See the platform Ronald Reagan was elected on in 1980. "Government is not the solution to our problem; government is the problem." - Reagan's first inaugural address in 1981. As ike correctly stated, Reagan ended up totally betraying those small government principles, but he was elected on a very libertarian sentiment. Reagan promised significantly lower taxes, called for a drastic cut in "big government" programs, and pledged to deliver a balanced budget for the first time since 1969.

Even see the relatively non-interventionist foreign policy GWB was elected on in 2000. He spoke of being a "humble nation" that does not engage in "nation-building," the exact terms that Ron Paul constantly uses when discussing his small government foreign policy.

And most recently see the Tea Party movement, specifically the original one before it was hi-jacked by the Republican establishment. They focused on economic freedom - reducing our monstrous debt being priority #1 - and in general, getting the government out of our personal lives. There was also a distinct faction of non-interventionists as well, who wanted to focus on solving our problems at home... not entangling alliances and fiscally irresponsible endless wars abroad.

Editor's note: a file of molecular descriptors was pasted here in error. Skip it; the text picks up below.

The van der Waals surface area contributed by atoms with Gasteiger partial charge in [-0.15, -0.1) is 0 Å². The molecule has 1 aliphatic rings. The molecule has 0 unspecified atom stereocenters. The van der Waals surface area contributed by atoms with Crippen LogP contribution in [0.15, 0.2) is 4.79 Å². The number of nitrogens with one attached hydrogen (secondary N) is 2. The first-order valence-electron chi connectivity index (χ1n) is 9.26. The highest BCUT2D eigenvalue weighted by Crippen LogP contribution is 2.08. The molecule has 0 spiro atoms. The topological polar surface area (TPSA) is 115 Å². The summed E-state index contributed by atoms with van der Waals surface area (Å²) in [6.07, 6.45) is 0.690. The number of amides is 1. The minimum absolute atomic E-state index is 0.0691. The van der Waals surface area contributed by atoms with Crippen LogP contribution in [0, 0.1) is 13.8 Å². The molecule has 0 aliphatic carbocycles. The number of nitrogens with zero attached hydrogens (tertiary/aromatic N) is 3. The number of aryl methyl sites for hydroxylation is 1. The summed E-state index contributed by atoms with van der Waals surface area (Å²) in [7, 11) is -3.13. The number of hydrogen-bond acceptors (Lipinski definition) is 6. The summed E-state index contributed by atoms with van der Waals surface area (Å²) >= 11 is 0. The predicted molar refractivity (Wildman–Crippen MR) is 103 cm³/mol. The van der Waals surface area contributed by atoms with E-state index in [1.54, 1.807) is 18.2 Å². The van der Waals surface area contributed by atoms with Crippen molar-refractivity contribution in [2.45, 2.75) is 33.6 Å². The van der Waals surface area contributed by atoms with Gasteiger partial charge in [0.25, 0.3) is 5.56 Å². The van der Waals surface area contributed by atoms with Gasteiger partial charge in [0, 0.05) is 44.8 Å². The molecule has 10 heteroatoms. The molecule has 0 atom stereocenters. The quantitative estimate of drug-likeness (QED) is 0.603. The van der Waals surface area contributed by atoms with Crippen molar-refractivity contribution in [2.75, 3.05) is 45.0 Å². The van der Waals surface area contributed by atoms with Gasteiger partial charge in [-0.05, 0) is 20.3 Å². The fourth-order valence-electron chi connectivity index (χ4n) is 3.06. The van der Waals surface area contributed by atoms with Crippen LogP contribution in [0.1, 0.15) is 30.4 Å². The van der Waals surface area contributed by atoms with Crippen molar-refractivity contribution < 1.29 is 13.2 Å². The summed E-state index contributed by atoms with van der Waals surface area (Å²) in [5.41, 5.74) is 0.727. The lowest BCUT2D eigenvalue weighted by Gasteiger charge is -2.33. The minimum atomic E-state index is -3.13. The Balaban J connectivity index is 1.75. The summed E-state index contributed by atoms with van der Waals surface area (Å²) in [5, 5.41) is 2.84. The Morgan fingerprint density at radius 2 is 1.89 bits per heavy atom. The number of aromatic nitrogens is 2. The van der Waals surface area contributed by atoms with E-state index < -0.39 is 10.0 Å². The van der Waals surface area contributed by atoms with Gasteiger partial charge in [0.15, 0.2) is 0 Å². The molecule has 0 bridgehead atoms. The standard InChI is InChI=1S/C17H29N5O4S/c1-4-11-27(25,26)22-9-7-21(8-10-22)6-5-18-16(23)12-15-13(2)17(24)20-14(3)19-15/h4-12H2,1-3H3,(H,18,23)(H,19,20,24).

So you see, though the Republican Party and conservatives haven't always stood for small government over the last century, it has been home to many legitimately conservative movements/groups. To say as Ike did that "conservatives are NEVER for small government" (just by using the examples of the Nixon and Reagan administrations) is utterly incorrect.
Reasoning
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1/24/2012 12:29:59 PM
Posted: 4 years ago
Excellent post, Jat.
"What we really ought to ask the liberal, before we even begin addressing his agenda, is this: In what kind of society would he be a conservative?" - Joseph Sobran
inferno
Posts: 10,689
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1/24/2012 12:32:31 PM
Posted: 4 years ago
At 1/24/2012 12:23:10 PM, jat93 wrote:
This is a response to 000ike's thread on how conservatism is never actually for small government, and in part a rejection of it. Ike looked at Reagan and Nixon to prove that "conservative presidents always run under economic non-interventionism, but its all a lie. When something goes wrong, when the economy tanks, you go running back to Keynes to make it all better again."

Yes, this is undeniably true of Republicans and "conservatives" in modern times. And Nixon and Reagan are perfect examples. George W Bush is an even better one - unprecedented debts and deficits growing by leaps and bounds, a rapidly expanding police state, more government controlled education, and a "big government" foreign policy that totally betrayed the more non-interventionist one that got him elected in 2000.

However, ike totally ignores the fact that the Republican Party has a very strong libertarian, or, truly small government, tradition.